This is the most personal post I’ve written. I thought it was important to share for two reasons: 1) To explain why I’ve been quiet for a long time. 2) The events of the past few years have dramatically shaped my story and have made it even more clear to me that I’m called to help people understand and share their authentic stories.
Out of necessity, for the first time in 25 years, I took a year-long work sabbatical, and now I’m relaunched and back 100%. Many of you have patiently understood, and for that, I’m very thankful. In late December 2013, my mother became seriously and inexplicably ill. She declined quickly, and I eventually became her full-time caregiver. Last summer we finally received a conclusive diagnosis (amyloidosis, an incurable, very rare disease) and a few weeks later she died.
For the most part, I handled the crisis of my Mom’s illness and dying well; I stepped up and honored her wishes to make her last days the best they could be. The experience tested me in unforeseen ways, and I feel I passed with flying colors. But nonetheless, when she died it hit me very, very hard.
Mom was my rock, and her only other child (my brother) had died 16 years prior. Half of my family of origin was gone, and as a result, I felt I would have to be solely responsible for e-v-e-r-y-t-h-i-n-g. I also felt abandoned: I had gotten divorced two years prior, and my next love ended our relationship by text and refused to have a conversation. I was experiencing loss upon loss, and the grief was almost paralyzing.
Although functional, I was in a fog. I couldn’t focus on anything complex (my work demands a sharp mind), and I had to be there for my two teenage daughters. So I threw myself into less mentally-demanding projects such as renovating the interior of my home (my mother had lived with us for half a year). I needed to exert some control over my environment again and adopt a fresh approach to work and to life.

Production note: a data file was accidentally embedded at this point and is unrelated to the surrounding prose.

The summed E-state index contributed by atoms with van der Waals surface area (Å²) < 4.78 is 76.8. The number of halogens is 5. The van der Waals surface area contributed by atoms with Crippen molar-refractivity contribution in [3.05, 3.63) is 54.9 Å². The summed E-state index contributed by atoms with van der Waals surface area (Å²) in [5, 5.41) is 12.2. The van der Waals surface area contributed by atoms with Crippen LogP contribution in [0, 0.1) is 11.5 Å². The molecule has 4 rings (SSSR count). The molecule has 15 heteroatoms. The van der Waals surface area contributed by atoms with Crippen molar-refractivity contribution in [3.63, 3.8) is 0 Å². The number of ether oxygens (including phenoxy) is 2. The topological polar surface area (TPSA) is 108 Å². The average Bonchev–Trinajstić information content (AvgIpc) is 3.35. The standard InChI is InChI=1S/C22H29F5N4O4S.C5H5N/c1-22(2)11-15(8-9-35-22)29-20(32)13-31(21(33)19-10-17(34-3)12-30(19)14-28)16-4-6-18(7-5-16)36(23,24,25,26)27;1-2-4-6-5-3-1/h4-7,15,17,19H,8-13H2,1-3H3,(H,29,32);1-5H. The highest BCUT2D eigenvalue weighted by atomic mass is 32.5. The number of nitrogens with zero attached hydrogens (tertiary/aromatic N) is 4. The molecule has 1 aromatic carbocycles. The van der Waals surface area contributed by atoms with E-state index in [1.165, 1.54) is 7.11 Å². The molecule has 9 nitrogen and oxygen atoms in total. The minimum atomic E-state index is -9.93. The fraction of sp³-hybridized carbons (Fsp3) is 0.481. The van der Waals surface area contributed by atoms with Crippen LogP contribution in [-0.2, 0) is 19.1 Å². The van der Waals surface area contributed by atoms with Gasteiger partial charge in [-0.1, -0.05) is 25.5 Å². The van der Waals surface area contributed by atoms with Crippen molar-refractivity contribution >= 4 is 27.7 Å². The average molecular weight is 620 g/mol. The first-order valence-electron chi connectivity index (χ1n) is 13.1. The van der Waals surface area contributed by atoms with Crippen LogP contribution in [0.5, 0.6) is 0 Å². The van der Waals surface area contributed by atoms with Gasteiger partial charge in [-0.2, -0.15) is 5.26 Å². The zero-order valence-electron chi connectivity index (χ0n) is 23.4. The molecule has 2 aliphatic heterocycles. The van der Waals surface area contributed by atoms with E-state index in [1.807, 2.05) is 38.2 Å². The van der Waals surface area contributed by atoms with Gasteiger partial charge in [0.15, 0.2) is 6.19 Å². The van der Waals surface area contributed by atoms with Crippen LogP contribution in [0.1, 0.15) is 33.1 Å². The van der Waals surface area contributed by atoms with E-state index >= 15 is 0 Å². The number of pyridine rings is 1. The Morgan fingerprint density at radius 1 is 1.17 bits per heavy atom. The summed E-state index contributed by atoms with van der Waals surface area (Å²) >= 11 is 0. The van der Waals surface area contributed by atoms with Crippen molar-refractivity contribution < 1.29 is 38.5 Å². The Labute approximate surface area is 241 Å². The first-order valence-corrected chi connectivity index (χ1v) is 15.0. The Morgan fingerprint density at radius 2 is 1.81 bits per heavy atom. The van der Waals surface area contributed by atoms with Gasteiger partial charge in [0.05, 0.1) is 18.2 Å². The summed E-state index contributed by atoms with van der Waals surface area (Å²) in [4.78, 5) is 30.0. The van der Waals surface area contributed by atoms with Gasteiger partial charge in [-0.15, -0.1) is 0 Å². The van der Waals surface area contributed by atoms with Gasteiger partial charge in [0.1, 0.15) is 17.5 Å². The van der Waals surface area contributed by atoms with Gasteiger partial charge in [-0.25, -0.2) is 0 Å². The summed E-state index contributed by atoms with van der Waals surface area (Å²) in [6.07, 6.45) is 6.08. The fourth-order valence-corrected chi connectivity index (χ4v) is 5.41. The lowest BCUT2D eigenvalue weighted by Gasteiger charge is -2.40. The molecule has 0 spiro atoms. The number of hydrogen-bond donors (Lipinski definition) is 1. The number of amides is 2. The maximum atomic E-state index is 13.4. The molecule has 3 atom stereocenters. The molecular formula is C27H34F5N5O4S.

My mother was on hospice (at home) the last 10 days of her life. To say I’m grateful for our hospice team would be a huge understatement, and I still can’t express what they mean to me without getting a lump in my throat. I learned that their work extends well past the death of the patient; bereavement coordinators and volunteers will reach out to the deceased’s family through phone calls (which, amazingly, happened almost exactly when I needed them the most), visits, and support groups. Last fall, I realized I needed such a group.
One of the lessons I learned last year was how to allow people to help. I better understood how helping helps the helper too. Going through the tougher part of my grief journey in a formal way with a group of people who were walking a similar path was one of the more enlightening experiences of my life. I learned there is no “fixing” someone who is grieving, and that the simple act of “bearing witness” is powerful. I learned that the level of my grief was in direct proportion to how much I had loved. The grief process is far from linear, and there’s no set timetable, “getting over it,” nor “closure.” The only way to get to being able to fully live with loss is to deal with it head on.
Trying to circumvent the grieving process just means the pain will eventually manifest in other ways. For example, for various reasons (such as wanting to be strong for my mother, and because I had recently had my first child) I hadn’t “properly” grieved my brother’s death. It was so unexpected that I was stuck in denial, so I locked the pain in a tight box which I stored in the recesses of my mind (only to have it open up after my mother died 16 years later). It also didn’t help, at the time, when the well-meaning minister asked about anyone else who might join in the planning of my mother’s memorial service (because there wasn’t).
I held Mom’s service 10 weeks after she died. She was a retired teacher, and I wanted to have the service in Bronxville, New York where she had taught and in the church she had loved. Having it the fall made sense, and that gave me a buffer of time to get beyond the shock and create something meaningful to celebrate her life. Anyone who’s written a thoughtful obituary, put together a memorial service, and/or given a eulogy can appreciate how healing those actions can be.